The protocols for koala research using radio-collars: a review based on its application in a tall coastal forest in New South Wales and the implications for future research projects
SALLY L RADFORD,1 JEFF MCKEE,2 ROSS L. GOLDINGAY3 AND ROD P. KAVANAGH4
1School of Environmental Science and Management, Southern Cross University, PO Box 157, Lismore, NSW 2480, Australia. Current address: NSW NPWS, PO Box 2228, Jindabyne, NSW 2627, Australia.
2Genomics Research Centre, School of Health Sciences, Griffith University, Gold Coast MC, Qld 9726, Australia.
3School of Environmental Science and Management, Southern Cross University, PO Box 157, Lismore, NSW 2480, Australia.
4State Forests of NSW, Forest Research and Development Division, PO Box 100, Beecroft, NSW 2119, Australia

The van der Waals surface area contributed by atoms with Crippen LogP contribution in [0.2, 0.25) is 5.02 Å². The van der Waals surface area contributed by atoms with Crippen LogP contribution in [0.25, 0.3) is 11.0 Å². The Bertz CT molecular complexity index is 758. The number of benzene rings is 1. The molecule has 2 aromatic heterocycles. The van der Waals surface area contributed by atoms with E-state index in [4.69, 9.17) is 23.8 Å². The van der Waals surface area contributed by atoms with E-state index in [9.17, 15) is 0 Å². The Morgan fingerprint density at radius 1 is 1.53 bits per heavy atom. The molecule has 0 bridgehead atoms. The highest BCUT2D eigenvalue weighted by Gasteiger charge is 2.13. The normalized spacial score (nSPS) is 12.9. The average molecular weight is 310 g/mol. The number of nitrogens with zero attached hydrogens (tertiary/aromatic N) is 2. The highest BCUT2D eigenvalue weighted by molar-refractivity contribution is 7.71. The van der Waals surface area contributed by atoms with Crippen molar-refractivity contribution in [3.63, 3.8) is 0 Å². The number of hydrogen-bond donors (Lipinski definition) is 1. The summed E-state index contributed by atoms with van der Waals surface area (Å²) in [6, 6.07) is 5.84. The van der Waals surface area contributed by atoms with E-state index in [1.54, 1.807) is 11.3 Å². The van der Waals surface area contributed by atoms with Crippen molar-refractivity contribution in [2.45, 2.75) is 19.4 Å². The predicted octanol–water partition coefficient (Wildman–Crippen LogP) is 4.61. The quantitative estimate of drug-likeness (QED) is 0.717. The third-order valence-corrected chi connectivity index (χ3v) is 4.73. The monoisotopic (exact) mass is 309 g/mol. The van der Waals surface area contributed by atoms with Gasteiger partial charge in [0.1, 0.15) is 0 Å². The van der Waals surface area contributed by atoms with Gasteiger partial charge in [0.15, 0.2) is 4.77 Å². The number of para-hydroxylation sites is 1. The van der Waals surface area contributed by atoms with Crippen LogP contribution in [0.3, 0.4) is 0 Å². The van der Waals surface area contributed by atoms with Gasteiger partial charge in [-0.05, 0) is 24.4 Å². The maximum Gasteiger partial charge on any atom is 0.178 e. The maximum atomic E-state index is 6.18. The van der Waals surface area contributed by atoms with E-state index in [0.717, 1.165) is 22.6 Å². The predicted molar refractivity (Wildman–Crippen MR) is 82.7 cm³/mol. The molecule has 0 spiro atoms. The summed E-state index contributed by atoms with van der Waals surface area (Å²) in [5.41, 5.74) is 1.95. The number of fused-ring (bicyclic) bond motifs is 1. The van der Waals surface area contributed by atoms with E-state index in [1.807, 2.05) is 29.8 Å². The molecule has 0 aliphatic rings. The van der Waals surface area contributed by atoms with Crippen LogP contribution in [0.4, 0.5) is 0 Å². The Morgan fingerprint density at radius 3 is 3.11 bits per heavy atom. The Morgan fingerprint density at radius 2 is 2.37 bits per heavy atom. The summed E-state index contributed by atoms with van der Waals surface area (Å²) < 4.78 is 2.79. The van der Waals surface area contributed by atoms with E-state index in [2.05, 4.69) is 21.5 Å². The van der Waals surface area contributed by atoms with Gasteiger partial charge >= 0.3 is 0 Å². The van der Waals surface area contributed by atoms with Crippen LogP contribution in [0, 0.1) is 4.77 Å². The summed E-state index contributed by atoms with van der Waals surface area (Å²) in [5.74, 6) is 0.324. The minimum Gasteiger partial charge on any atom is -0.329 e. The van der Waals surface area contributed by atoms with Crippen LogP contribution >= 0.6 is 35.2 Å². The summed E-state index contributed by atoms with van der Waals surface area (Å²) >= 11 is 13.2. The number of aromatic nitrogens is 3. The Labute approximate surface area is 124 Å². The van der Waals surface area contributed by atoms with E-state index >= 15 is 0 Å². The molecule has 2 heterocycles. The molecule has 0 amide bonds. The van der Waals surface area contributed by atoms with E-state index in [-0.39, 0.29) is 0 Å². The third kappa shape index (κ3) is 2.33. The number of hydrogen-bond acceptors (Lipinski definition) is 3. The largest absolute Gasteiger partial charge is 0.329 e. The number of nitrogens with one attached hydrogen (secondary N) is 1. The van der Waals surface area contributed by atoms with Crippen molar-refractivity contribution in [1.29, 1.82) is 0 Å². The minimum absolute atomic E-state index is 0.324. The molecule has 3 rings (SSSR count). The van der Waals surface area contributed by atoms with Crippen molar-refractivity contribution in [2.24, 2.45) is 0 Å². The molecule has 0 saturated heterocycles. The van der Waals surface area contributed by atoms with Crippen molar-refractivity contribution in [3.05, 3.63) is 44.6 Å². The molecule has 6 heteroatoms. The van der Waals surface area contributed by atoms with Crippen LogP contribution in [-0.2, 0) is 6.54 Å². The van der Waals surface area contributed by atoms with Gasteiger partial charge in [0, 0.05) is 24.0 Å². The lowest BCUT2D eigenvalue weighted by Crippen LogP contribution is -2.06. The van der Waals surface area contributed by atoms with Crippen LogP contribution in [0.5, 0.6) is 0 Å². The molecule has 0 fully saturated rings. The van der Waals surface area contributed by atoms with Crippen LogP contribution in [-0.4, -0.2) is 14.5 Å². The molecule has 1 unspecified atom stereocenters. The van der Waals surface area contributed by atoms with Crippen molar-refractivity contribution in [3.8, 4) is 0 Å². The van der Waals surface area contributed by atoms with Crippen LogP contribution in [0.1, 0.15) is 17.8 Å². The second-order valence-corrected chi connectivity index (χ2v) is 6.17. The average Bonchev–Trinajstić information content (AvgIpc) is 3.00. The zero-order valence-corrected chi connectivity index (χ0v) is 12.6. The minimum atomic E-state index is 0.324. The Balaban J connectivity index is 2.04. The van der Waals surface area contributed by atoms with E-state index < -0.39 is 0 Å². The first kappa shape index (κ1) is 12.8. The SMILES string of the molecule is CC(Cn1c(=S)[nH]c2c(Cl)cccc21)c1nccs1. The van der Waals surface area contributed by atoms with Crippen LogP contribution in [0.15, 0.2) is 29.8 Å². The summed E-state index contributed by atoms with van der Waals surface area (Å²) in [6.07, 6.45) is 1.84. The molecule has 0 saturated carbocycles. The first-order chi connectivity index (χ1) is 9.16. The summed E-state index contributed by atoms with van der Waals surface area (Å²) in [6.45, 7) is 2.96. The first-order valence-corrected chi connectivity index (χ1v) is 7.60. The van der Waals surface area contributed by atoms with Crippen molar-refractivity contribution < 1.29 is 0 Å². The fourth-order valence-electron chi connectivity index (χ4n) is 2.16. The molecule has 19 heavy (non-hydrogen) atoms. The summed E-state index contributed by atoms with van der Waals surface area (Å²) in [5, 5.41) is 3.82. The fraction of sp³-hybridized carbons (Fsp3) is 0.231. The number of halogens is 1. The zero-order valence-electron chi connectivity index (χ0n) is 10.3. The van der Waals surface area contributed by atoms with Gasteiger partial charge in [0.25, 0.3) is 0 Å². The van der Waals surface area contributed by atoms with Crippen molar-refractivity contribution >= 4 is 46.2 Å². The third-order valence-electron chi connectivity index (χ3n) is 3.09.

In 1996, guidelines were produced for capture and radio-tracking protocols for koala (Phascolarctos cinereus) research within New South Wales (NSW). An integrated project commenced in 1998 to examine P. cinereus ecology and health status in Pine Creek State Forest. This project utilised intensive clinical and pathological assessment protocols on captured P. cinereus in combination with radio-tracking and ecological investigations. The methods used in this project were referred to the NSW Koala Research Committee (KRC) for review in mid 1999 due to the political profile of the study area. The KRC assessed the project protocols and reviewed the original guidelines incorporating some of the protocols used in the Pine Creek project. The outcome is a new set of protocols for P. cinereus research within NSW which are more explicit and restrictive than those applied to P. cinereus research elsewhere or to research on other species. In their current form the new guidelines require a substantial investment in time, equipment, personnel and finance; factors that may deter or restrict future, comprehensive ecological research on P. cinereus populations. They inadequately provide for some practices we believe important in minimising the invasiveness of P. cinereus capture. We propose amendments to the guidelines in the areas of personnel required, behavioural assessment, capture methods, processing safety and tracking frequency. We suggest that these amendments will render the guidelines more accessible to a broader range of projects, and easier to apply under field conditions while preserving the intent to maintain P. cinereus welfare and research best practice.